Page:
Brick-and-mortar retail: The backbone of our communities

Aerial view (circa 1956) of the land where the Westgate Village Shopping Center is located today.

My company, Abbell Associates, is proud of the involvement it has had in communities across the country for more than 70 years.  A good example of this dedicated involvement is Westgate Village Shopping Center, in Toledo, Ohio.  My Grandfather first developed a shopping center on the site more than 50 years ago and it has been an integral part of the Toledo community ever since.

When we first acquired the land for Westgate Village, we knew we had an opportunity to provide the residents of Toledo with a state of the art (for 1956) shopping center. As the retail landscape and community needs changed over the decades, the original Westgate slowly became obsolete.  Again, we worked to provide the residents of Toledo with a state of the art (for 2006) shopping center by bringing in a 155,000 square foot Costco and 90,000 square feet of adjacent retail space that is now 100% leased. As a result, Westgate Villageis able to continue to play a key role in Toledo’s economy and local flavor, drawing customers from over 80 miles away.

The truth is Westgate Village isn’t just a place where people shop—it is part of the social and economic fabric of the surrounding community.  This center, like other shopping centers located around the country, provides a place for friends to grab a bite to eat or a mother and daughter to get their hair styled together.  Shopping centers also provide jobs in the community and generate sales, property and income taxes that fund essential services on which we all rely.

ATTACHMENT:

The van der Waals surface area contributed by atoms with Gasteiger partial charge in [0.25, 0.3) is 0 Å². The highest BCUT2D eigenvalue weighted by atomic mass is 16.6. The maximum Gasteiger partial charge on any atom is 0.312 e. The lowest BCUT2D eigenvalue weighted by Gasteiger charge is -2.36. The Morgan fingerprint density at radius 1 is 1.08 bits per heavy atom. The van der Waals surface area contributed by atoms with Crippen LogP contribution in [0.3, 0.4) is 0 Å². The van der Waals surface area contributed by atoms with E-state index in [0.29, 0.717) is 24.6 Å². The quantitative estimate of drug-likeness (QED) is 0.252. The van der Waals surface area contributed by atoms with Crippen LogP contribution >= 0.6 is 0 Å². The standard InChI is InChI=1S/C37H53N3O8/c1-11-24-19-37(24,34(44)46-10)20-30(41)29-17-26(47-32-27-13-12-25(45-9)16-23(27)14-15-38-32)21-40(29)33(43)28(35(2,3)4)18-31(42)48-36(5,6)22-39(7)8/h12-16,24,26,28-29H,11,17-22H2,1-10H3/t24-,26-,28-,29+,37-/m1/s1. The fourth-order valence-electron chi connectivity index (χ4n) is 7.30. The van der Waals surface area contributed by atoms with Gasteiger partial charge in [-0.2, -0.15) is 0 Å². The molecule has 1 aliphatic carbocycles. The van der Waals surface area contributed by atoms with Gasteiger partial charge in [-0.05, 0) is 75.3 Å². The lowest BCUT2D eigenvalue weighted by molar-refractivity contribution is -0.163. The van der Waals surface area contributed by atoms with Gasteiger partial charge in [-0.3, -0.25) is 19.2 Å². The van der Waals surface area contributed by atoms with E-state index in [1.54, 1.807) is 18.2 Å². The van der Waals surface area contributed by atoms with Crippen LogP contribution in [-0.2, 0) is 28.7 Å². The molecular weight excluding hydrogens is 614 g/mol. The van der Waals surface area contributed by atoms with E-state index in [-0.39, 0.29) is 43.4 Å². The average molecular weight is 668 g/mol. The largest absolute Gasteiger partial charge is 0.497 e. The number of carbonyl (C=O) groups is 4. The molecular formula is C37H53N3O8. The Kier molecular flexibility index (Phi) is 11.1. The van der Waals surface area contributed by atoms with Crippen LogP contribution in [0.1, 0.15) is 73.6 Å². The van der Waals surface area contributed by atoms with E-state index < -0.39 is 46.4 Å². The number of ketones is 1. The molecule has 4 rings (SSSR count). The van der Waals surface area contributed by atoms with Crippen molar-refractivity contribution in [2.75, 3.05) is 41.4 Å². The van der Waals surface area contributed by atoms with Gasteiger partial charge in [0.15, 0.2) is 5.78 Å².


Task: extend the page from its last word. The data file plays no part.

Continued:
Americans may not be fully aware of the many important contributions brick-and-mortar retailers make toward the success of local economies—contributions online retailers cannot match. Estimates show that traditional retailers hire four employees for every $1 million in incremental sales, while online retailers only add one employee for the same amount.  Furthermore, when you spend $1 at an independent retailer, an average of 68 cents stays in the community.  Compare that to a dollar spent with an online retailer where nothing stays in the community.

From these numbers, it is clear to see that brick-and-mortar stores are a necessary part of any city’s economy. However, community-based retailers are being threatened by our current sales tax structure.  As the system stands now, online retailers do not have to charge sales tax at the point of sale, while brick-and-mortar stores do.  This means customers take their business online instead of to their local store because prices appear cheaper online.  The government should not favor one group of retailers over another.  We should all have the opportunity to compete fairly in the retail marketplace, and that cannot happen until Congress fixes this sales tax problem.

When local businesses disappear, communities are stripped of their energy and livelihood.  Healthy retail spaces, however, support all aspects of what people consider when they talk about quality of life: vibrant and dynamic places to live and do business.  I encourage Congress to take action that will provide a level playing field for our local retailers and allow our communities to thrive.

Liz Holland is CEO of Abbell Credit Corporation and Abbell Associates, a 70-year old family real estate acquisition, development and management company with an approximately 2 million square foot portfolio comprised of shopping center, office and enclosed mall properties.  Liz is responsible for overseeing all business and legal matters, including development, financing, leasing, capital improvements, and investor and tenant relations. 

Liz is the third generation of her family to run Abbell Credit Corporation and Abbell Associates.

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